On Monday, to put it as gently as possible, a former president’s home was involuntarily searched for evidence of criminal conduct and so far as anyone can tell, nothing like it has ever happened before in this country. The FBI conducted an unannounced search of Mar-a-Lago, apparently as part of a criminal investigation into whether Donald Trump mishandled classified information after he left office. It was a legitimately remarkable turn of events both for him and for the nation.
Whatever may or may not happen next, the raid will go down as a significant milestone in this country’s very fraught history of post-presidential accountability. So what can we glean from this development based on the limited information currently available to us?
The investigation is not new, but there is a lot that we still do not know.
The Justice Department’s criminal investigation in this area was reported in the spring, but there has been very little reporting on the pace and scope of the probe since then. The inquiry was evidently prompted by news early this year that the National Archives and Records Administration had recovered 15 boxes of documents from Mar-a-Lago, including classified information, that should have been provided to the archives when Trump left the White House. DOJ reportedly subpoenaed the agency to obtain the records and, according to the Times, sought to interview “people who worked in the White House in the final days of Mr. Trump’s presidency” as part of the probe.
The search of Trump’s Florida residence apparently did not come out of the blue. According to CNN, the FBI interviewed “aides to Trump at Mar-a-Lago” as part of the investigation in the spring, and in June, investigators visited the property to speak with Trump’s lawyers about classified information in his possession. Trump himself reportedly popped in to say hello.
Exactly what happened between then and Monday is a mystery at the moment. As some observers have already noted, the search of Trump’s home would seem to be a drastic step to take as part of an open-ended investigation into the potential mishandling of classified information by a former president, particularly since he and his lawyers were already well aware of the investigation. This means that they had plenty of time and opportunity to remove or destroy documents if they had really wanted to.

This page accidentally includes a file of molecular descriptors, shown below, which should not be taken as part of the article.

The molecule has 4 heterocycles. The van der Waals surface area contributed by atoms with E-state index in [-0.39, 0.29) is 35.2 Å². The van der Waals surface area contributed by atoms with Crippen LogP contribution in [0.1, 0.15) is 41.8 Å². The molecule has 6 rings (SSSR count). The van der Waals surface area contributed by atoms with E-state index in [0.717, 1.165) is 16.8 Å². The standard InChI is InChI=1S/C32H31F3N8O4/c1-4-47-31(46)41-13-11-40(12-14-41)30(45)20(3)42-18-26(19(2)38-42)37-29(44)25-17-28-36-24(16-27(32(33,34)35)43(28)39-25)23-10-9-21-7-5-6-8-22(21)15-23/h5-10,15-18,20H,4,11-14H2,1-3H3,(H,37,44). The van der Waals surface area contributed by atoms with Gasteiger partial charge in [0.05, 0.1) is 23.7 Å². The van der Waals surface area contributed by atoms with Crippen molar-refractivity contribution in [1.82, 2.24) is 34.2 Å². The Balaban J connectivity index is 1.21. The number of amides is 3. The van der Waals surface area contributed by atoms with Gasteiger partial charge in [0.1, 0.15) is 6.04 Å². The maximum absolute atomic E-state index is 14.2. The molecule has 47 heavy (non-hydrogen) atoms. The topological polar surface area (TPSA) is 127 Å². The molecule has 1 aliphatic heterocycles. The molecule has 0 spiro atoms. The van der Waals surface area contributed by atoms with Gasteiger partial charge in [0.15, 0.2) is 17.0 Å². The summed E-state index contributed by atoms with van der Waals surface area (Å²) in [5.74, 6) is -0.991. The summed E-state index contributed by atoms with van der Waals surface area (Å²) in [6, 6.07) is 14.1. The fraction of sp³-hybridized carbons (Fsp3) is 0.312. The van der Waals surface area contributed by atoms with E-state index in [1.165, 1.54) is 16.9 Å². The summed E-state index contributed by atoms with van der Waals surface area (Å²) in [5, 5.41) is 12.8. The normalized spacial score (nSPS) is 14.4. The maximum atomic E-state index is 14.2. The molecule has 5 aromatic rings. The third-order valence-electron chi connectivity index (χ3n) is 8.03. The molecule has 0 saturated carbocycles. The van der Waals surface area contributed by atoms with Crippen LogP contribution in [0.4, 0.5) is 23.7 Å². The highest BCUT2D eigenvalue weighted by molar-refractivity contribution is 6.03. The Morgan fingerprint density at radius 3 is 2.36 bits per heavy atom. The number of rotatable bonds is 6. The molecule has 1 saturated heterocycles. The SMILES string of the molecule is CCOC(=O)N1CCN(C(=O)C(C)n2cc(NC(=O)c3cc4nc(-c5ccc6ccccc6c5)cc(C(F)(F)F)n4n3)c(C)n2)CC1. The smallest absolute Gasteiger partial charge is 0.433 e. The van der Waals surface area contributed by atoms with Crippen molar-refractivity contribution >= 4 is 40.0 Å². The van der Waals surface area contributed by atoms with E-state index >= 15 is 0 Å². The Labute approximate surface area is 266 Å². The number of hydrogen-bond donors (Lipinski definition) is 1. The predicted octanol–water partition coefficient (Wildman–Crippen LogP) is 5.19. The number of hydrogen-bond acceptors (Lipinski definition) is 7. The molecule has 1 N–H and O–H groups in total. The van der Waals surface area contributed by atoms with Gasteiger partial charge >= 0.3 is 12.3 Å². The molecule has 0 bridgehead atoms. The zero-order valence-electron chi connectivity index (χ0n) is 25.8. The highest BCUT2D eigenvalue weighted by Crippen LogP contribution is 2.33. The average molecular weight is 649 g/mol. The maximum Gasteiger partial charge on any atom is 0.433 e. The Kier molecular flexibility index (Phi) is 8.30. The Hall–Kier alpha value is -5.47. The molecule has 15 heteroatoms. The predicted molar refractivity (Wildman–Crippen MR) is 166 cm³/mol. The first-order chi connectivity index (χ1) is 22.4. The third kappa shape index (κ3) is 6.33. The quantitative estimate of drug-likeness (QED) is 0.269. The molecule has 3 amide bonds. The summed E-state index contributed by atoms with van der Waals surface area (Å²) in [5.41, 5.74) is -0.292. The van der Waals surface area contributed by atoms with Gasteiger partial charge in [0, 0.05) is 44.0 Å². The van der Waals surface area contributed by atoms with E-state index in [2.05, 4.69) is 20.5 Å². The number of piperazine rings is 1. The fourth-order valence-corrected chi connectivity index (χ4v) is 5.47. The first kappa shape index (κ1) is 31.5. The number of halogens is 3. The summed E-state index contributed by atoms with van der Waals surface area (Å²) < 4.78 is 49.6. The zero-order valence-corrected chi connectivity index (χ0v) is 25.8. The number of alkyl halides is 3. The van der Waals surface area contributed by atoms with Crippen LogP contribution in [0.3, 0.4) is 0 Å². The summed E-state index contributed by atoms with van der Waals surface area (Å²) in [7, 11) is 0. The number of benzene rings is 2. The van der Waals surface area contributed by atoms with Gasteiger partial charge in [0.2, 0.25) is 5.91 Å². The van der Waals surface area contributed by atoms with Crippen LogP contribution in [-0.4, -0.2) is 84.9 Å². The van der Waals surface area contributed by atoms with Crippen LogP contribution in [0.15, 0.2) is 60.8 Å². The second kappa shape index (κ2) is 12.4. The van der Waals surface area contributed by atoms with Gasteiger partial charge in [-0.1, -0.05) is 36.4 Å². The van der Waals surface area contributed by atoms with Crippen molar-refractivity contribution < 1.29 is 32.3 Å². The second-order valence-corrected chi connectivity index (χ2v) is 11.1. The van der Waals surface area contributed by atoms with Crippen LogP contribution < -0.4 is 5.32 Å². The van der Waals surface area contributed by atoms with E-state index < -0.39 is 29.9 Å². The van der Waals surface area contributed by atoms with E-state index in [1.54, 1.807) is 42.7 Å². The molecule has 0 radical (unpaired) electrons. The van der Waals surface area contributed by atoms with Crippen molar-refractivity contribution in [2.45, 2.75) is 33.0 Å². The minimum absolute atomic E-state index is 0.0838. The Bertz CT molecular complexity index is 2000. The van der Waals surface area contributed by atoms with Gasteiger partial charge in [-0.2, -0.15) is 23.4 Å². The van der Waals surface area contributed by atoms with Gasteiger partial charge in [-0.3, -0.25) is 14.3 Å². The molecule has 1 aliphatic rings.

One possibility (among many) that has been bandied about is that the search concerns more than just classified documents, but at the moment, there is no serious reporting to suggest that is the case. Another possibility is that the FBI has reason to believe that there is something particularly sensitive that remains in Trump’s possession and that they thought it was incumbent to secure that material as quickly as possible. Still another possibility — and these are not mutually exclusive — is that the Justice Department was attempting to work cooperatively with Trump and his lawyers to get material off the property but ultimately came to the view, perhaps based on what happened during the reported meetings in June or otherwise, that they could not rely on the representations, responsiveness, or good faith of Trump and his lawyers, and that they needed to search the premises themselves pursuant to a court order.
In much more routine criminal investigative settings, this happens from time to time when the Justice Department has first tried to obtain voluntary cooperation from someone but feels like it may have hit a wall and perhaps no longer trusts the lawyers or the party it has been dealing with. One objective of getting a search warrant in that case — not necessarily the principal one, but a significant one all the same — is for the government to reestablish a sense of hierarchy between investigators and the party in question, to remind them that the government has its own tools to obtain information through potent and involuntary legal channels and does not need to rely on the other side, particularly if they seem to be dragging their feet on purpose.